Mountain culture in London

 

25th October 2011

While in London last week I got a chance to peek around the annual London Ski and Snowboard show at the Earls Court Exhibition Centre. I got there as the doors opened on Wednesday, the first day of the show, and so missed out on the carnival-like festivities that typically characterise the event, but it did give me a chance to peruse the exhibits without having to elbow my way through the crowds.

As a recent iPhone convert, I was intrigued by the efforts made by a couple of British exhibitors to capitalise on the difficulty of operating touch-screen technology with gloves on. eGlove has a small range of gloves designed with conductive material in the index finger and thumb to facilitate touch-screen use. Without actual reviews supporting the technical capabilities of these gloves in extreme environments, and with the likes of Burton and North Face also producing similar-purpose gloves, leading the market may prove difficult. iPrint has a different, simpler take: their conductive adhesive strips attach to any glove and, at a couple of quid for a pair of stickers, provide a much more affordable solution. The unknown factor here is how long these adhesive strips can be used for before they fall off and need replacing.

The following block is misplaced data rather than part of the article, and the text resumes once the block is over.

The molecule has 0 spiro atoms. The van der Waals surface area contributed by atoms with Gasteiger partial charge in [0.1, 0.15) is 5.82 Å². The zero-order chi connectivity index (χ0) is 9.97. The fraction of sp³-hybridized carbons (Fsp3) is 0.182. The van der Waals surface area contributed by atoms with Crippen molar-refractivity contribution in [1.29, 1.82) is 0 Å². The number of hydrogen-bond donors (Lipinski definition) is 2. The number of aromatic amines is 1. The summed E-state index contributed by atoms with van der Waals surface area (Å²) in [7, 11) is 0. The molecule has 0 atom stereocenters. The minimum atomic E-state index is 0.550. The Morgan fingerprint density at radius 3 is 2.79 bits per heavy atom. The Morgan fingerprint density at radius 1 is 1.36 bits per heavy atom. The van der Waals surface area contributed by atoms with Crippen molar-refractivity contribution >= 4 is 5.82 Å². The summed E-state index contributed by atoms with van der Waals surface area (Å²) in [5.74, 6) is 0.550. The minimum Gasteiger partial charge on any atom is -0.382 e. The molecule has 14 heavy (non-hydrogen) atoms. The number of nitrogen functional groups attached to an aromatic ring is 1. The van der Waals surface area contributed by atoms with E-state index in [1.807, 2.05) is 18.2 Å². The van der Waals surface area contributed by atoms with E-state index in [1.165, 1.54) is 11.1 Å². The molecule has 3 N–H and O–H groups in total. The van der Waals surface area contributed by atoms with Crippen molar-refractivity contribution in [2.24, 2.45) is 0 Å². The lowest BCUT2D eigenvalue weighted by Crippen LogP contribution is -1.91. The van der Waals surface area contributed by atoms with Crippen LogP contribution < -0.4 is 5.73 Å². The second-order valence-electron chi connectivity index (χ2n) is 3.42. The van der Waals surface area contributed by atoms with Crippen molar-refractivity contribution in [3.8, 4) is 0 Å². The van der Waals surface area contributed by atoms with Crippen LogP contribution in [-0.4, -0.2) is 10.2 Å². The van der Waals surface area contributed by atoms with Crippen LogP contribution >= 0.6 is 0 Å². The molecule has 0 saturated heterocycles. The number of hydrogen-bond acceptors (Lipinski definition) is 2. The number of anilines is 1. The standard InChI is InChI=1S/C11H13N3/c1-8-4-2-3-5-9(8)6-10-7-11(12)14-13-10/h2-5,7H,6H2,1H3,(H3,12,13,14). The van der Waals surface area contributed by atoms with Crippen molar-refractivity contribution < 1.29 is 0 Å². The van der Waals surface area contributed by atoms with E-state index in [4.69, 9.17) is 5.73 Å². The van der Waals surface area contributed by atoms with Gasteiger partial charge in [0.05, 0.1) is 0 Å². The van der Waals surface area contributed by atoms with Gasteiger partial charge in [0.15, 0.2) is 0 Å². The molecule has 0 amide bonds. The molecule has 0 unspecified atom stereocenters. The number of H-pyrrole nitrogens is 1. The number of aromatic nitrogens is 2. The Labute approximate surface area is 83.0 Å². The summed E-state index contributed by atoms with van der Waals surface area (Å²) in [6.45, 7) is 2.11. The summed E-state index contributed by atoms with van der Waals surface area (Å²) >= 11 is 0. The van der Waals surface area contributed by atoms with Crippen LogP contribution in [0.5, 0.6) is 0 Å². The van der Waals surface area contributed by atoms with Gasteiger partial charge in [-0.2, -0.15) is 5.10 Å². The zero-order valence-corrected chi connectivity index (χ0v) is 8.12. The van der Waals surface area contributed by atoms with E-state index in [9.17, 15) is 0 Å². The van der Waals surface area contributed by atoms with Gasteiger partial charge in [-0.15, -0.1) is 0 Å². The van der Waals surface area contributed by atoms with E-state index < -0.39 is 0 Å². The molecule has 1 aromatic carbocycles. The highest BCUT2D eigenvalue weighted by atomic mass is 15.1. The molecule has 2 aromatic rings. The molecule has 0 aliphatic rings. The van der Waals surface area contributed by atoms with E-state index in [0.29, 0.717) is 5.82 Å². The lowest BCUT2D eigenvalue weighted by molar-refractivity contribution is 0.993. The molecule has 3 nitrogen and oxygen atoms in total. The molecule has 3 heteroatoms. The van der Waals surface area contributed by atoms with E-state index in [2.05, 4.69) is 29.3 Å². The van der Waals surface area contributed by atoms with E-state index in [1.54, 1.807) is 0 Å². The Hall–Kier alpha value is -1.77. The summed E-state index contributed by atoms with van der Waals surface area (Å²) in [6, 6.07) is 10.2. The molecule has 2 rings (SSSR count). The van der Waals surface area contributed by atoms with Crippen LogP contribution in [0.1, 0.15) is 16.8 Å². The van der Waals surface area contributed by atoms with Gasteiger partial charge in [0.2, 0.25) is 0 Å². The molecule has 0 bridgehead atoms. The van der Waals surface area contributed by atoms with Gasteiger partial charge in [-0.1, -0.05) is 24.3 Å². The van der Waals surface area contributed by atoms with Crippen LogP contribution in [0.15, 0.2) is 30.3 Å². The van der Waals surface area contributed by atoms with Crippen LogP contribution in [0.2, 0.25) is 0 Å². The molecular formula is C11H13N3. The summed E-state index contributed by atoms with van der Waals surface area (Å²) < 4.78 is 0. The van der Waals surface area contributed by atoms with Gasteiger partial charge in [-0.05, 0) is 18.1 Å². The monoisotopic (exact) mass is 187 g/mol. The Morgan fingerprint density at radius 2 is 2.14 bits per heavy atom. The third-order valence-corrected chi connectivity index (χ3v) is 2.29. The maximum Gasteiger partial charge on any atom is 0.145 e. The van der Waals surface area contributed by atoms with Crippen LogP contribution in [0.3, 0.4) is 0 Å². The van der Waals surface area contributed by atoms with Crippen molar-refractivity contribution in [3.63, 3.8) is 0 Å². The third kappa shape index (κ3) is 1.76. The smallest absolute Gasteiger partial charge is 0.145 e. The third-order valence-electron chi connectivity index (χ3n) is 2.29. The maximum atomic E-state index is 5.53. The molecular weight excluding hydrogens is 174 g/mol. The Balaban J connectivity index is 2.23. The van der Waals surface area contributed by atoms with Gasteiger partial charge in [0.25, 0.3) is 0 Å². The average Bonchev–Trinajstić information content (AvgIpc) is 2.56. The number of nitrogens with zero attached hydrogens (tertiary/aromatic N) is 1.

But perhaps the best solution to this dilemma would be to leave our touch-screen crutch at home when we head into the mountains?

The highlight of my day was in fact a visit to the Royal Geographic Society in South Kensington. The Rivers of Ice: Vanishing Glaciers of the Himalaya exhibition is a thought-provoking and poignant piece of work produced by photographer and founder of GlacierWorks David Breashears. The exhibit is on until November 11th and is well worth making an effort for.

Since 2007 David Breashsears has made eight photographic expeditions to the Greater Himalaya region. Together with his team at GlacierWorks they have set out to recreate some of the classic photographs of the region taken in the early 1920s by Sir Edward Oliver Wheeler, George Mallory and Vittorio Sella.

The result is astounding, a collection of then and now images that illustrate the vast reduction in the world’s greatest vault of pure untapped water. Breashears attention to detail in retracing the footsteps of these early pioneers in the most inhospitable environment on the planet is captivating and stirring. If you’re in London, don’t miss this.

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